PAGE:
I was scheduled to take Amtrak’s westbound Lake Shore Limited, as I was heading to Toledo, Ohio, to spend a week with my sister and her family. But a freight train derailment in Montgomery County, N.Y., forced a service disruption between Albany and Buffalo, so Amtrak passengers had to be bused between the locations.

While I sat inside the station I noticed a custodian working his shift. His diligence caught my attention. He was likely in his mid to late 30s with short brownish-blond hair and a goatee. He wore a light blue golf shirt, white sweatpants with navy blue trim on the side, white sneakers and latex gloves.

His face was red and moist from his labor. He was pushing a yellow cart loaded with supplies and kept moving between the garbage cans inside the station, emptying the trash and replacing the plastic bags. He wasted no movement and made no delay in going between the cans; it was clear he wasn’t clock-watching, trying to stall while waiting for his shift to end. He was there to do work and he followed through with alacrity on every task.

Then I saw him again in the men’s room. He was emptying the trash and wiping down the urinals, stalls and sinks.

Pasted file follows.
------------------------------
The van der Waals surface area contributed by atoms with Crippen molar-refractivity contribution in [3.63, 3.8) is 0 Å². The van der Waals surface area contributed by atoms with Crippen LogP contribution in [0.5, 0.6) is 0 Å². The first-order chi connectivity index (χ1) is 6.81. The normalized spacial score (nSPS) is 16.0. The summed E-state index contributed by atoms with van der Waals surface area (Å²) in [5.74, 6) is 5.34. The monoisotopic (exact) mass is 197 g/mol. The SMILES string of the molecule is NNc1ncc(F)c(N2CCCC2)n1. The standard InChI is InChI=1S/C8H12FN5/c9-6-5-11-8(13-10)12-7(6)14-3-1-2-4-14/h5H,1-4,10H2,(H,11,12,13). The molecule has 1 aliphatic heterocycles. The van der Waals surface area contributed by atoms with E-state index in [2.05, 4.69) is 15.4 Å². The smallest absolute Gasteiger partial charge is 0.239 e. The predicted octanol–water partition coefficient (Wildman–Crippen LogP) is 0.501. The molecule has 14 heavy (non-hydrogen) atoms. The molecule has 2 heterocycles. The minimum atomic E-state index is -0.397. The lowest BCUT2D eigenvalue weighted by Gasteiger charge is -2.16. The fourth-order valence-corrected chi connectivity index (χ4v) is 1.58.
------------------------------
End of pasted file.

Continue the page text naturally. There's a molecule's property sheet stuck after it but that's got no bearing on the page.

After the majority of passengers boarded the Greyhound bus that would take us to Buffalo, the driver, a blond-haired man in his 50s with a mustache, stood in front of the terminal talking to some Amtrak employees and a Border Patrol agent. The driver and Amtrak workers checked the tickets of latecomers and loaded the oversized luggage into the baggage compartment in the bottom of the bus.

As I looked out my window, facing the terminal, I saw the janitor working outside. And while the driver and Amtrak workers stood chatting, the custodian emptied the exterior trash cans and recycle bins. He pulled up the full garbage bags, tied them tightly and stacked them on top of his cart; then he would take clean plastic bags, snap them open and insert them into the cans.

He did this a number of times, going from can to can and never saying a word to anyone. He blended into the background of people smoking outside and the employees talking at the curb.

I thought about the janitor’s life. He has a thankless job that requires tedious physical effort and the touching of dirty paper towels and leftover food. I can’t imagine he makes more than 10 or 12 dollars an hour, and I wonder if he has a family to support. I bet he wants a higher-paying job, maybe something that doesn’t require manual labor.

And on this Saturday night it was late, around 9:30 p.m. He looked tired, but that did not slow him down.

Once all of the trash was piled high on his cart, he pushed it inside the station, going through the automatic doors at the front entrance, and most likely wheeled the cart to a Dumpster outside, at the back of the station.

Soon he would punch out and head home. Maybe he would have a late meal and catch some sports highlights on ESPN.

I admired this man for his effort when no one was paying attention to him. I believe our nation’s productivity could increase substantially if we all worked as hard as the janitor.

I’m sure he does not love his job. But it’s clear he takes pride in it. And honest labor in any capacity deserves recognition.